(L-R) Lee Marvin’s father, Monte, Lee, and Lee’s son, Christopher, holding the family dog, Liberty.

It may or may not be as well known but Lee was not a grad. He left school a year before graduation to join the USMC during the war and never did get his diploma. After the war he attended night school briefly to try to get his high school diploma but never finished any of the necessary classes.
However, in 1969, he did receive an honorary degree of fine arts from the school that would have been his alma mater, St. Leo in Florida. It had become an accredited university and as such, extended an invitation of an honorary degree to the Oscar-winning actor.

Lee Marvin, 2nd from right, receiving his Honorary Degree from St. Leo, along with then Secretary of Defense Melvin Laird, 2nd from left.

So, when it comes to such things as dads & grads, Lee Marvin sort of qualifies. Now, the bigger question is what exactly is the point of this blog entry? Well, if you’re looking for the perfect Father’s Day gift or a nice little something for the graduate in life, look no further than Lee Marvin Point Blank. Most dads are familiar with Lee Marvin’s work and are fans while most graduates can become a fan by learning more about him. Makes sense now, doesn’t it? Available on Amazon at a half-priced soon to be extinct hardcover, reduced price Kindle and trade paperback with lots of extras. Feel free to check it out. You’ll be glad you did.
Oh, and happy Father’s Day!
– Dwayne Epstein

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ARMISTICE DAY, VETERANS DAY & THE MARVINS

Armistice Day began Nov. 11th, 1918 when WWI officially suspended combat on the 11th day of the 11th month on the 11th hour. In time, the name of Armistice Day became Veterans Day in 1954, honoring all those who served in the military on Nov. 12th.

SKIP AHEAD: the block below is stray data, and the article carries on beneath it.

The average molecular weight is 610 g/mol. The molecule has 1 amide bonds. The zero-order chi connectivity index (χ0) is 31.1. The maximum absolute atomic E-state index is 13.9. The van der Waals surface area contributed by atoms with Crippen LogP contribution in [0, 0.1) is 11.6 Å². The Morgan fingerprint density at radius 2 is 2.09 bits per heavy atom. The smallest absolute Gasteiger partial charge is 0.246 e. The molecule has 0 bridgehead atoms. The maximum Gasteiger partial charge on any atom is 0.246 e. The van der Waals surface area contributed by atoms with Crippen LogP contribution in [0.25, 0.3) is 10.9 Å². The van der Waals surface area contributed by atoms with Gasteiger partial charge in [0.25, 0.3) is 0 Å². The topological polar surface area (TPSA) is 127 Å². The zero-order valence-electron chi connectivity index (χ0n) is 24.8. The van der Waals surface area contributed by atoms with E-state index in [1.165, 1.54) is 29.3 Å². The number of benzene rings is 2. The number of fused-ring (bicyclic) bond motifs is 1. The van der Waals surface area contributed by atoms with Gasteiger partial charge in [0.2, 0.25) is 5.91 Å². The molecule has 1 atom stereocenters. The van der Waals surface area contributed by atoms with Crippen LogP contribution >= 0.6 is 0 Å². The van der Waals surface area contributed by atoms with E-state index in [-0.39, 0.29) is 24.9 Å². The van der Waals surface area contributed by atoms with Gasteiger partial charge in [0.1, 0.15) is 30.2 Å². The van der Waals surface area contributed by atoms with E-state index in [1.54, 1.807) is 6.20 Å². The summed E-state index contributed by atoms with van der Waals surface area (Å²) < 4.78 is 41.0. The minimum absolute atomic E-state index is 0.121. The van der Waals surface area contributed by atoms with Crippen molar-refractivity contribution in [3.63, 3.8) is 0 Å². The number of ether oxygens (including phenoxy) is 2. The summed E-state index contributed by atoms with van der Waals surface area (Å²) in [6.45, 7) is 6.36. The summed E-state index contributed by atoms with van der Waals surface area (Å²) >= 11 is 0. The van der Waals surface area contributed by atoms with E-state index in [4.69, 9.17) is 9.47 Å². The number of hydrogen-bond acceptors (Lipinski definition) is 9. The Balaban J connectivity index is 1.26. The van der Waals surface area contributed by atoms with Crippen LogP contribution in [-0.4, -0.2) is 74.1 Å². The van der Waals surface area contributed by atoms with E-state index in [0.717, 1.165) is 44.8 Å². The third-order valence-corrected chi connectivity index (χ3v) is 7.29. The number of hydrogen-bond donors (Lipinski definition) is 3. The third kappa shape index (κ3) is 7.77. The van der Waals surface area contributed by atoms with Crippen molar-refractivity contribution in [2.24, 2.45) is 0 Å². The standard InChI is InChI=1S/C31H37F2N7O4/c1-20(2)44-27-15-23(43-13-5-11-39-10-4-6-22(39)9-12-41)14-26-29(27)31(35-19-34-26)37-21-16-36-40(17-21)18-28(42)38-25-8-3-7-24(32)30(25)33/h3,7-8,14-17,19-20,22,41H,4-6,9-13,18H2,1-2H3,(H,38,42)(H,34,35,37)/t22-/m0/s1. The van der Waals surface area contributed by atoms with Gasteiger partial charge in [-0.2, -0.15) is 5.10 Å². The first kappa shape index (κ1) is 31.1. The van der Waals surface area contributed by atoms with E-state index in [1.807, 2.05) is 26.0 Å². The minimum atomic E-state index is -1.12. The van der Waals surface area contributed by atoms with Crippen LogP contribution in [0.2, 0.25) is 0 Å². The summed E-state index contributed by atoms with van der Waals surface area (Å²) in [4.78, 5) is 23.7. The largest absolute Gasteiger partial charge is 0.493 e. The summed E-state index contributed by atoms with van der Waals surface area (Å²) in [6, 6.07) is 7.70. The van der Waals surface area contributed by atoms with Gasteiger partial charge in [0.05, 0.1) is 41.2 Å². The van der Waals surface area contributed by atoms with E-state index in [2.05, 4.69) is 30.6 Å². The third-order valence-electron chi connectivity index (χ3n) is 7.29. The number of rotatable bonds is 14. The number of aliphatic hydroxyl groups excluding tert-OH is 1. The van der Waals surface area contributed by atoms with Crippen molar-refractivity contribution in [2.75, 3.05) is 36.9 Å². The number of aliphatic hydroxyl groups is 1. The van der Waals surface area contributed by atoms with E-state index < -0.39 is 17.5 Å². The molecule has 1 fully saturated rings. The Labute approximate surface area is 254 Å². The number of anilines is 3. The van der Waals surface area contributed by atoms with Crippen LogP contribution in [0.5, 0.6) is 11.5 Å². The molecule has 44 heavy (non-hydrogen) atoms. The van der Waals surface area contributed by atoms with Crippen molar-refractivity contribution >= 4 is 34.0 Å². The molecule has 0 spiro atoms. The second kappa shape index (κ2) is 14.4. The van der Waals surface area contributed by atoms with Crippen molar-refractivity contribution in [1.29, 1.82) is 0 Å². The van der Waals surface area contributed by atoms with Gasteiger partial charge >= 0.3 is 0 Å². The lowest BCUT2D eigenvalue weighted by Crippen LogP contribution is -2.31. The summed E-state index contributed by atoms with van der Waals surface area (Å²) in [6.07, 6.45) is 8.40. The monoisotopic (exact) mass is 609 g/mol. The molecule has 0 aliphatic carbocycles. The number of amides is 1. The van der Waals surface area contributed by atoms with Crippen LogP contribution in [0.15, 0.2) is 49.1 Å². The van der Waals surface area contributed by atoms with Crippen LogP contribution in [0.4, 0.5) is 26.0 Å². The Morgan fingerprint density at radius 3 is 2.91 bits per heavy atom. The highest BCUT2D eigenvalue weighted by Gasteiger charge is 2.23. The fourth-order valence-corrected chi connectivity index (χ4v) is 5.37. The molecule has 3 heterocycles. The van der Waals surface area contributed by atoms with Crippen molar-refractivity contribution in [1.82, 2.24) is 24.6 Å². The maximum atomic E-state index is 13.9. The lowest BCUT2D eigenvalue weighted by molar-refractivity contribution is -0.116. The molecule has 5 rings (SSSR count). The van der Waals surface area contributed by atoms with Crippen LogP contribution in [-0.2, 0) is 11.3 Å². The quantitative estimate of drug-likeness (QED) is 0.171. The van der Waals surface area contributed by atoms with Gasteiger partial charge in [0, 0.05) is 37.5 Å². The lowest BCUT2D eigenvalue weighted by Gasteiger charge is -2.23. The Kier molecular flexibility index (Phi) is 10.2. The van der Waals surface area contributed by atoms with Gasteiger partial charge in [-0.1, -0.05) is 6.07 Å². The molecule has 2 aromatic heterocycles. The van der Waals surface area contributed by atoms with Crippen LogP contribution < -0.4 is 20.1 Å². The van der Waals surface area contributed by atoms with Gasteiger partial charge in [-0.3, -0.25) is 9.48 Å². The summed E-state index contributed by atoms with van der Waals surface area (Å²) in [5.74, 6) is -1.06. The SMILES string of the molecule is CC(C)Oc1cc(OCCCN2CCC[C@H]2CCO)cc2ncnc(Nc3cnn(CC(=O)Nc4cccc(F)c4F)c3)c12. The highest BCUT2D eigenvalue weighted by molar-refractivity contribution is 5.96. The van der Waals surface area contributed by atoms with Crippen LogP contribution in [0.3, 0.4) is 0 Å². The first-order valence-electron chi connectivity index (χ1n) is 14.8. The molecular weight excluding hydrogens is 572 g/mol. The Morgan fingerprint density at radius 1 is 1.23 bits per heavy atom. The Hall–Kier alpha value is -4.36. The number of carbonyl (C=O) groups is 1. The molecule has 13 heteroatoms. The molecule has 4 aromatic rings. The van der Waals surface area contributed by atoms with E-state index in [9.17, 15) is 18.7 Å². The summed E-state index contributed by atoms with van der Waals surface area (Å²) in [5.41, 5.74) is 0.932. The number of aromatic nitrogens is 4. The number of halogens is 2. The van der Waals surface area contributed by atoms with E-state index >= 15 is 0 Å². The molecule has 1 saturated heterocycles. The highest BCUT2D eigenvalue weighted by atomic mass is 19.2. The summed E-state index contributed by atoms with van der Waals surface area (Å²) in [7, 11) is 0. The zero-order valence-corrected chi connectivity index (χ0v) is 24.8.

For the Marvin family, there was not a single military conflict in which the family ranks were not involved and seriously depleted, going all the back to the American Revolution. As Lee Marvin liked to say, “It’s my country. We fought for it, we Marvins.” However, since Armistice Day, began with the end of WWI, the involvement began a little closer in Lee’s lineage, which meant his father, Lamont Waltham “Monte” Marvin.

Monte Marvin in his WWI uniform.

Monte was a 1st, Lt. during the war and in charge of a unit in the 302nd Engineers stationed in France. He later served in WWII as a battalion Sgt, again in France, having resigned his commission. As he wryly told a reporter years later, “I was too young for the first war and to old for the second, so I ended up in both.”

An older Monter Marvin in uniform during WWII.

The Marvin men all served in WWII, with Lee’s brother Robert serving in the ground crew of the Army Air Corp. and Lee seeing the most combat as a Marine in the USMC’s island hopping campaign in the Pacific.
All told, the Marvins did their part to earn respect and recognition for their duty in the service. This being Veterans’ Day — and a very special one, as it’s the 100th anniversary of the Armistice signing of WWI — take a moment some time today and remember those who served. Their contribution deserves our thanks.
How to show that remembrance? One way is to read Lee Marvin Point Blank and discover in the actor’s own words via never-before-seen letters exactly what he experienced firsthand and how he really felt about the war at the time he went through it. You won’t be disappointed. Happy Veterans Day.
-Dwayne Epstein

Monte Marvin (left) and son Lee photographed for LIFE Magazine in the 1960s.